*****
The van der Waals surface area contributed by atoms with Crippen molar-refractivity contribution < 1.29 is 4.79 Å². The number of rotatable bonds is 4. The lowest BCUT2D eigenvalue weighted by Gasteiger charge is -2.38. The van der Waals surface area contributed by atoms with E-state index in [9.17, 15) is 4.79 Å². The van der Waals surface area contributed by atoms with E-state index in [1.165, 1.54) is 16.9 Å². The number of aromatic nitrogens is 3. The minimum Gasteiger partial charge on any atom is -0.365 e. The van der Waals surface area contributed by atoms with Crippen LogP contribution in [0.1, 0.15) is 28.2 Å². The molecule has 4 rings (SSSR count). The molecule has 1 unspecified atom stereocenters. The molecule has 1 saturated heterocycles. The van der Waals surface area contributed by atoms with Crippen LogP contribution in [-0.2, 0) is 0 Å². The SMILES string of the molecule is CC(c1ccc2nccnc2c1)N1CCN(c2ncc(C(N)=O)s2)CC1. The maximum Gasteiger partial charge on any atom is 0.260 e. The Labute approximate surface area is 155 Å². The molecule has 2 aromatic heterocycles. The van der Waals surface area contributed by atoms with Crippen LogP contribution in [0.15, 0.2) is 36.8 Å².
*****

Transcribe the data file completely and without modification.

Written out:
The van der Waals surface area contributed by atoms with Crippen molar-refractivity contribution < 1.29 is 4.79 Å². The number of rotatable bonds is 4. The lowest BCUT2D eigenvalue weighted by Gasteiger charge is -2.38. The van der Waals surface area contributed by atoms with E-state index in [9.17, 15) is 4.79 Å². The van der Waals surface area contributed by atoms with E-state index in [1.165, 1.54) is 16.9 Å². The number of aromatic nitrogens is 3. The minimum Gasteiger partial charge on any atom is -0.365 e. The van der Waals surface area contributed by atoms with Crippen LogP contribution in [0.1, 0.15) is 28.2 Å². The molecule has 4 rings (SSSR count). The molecule has 1 unspecified atom stereocenters. The molecule has 1 saturated heterocycles. The van der Waals surface area contributed by atoms with Crippen LogP contribution in [-0.2, 0) is 0 Å². The SMILES string of the molecule is CC(c1ccc2nccnc2c1)N1CCN(c2ncc(C(N)=O)s2)CC1. The maximum Gasteiger partial charge on any atom is 0.260 e. The Labute approximate surface area is 155 Å². The molecule has 2 aromatic heterocycles. The van der Waals surface area contributed by atoms with Crippen LogP contribution in [0.15, 0.2) is 36.8 Å².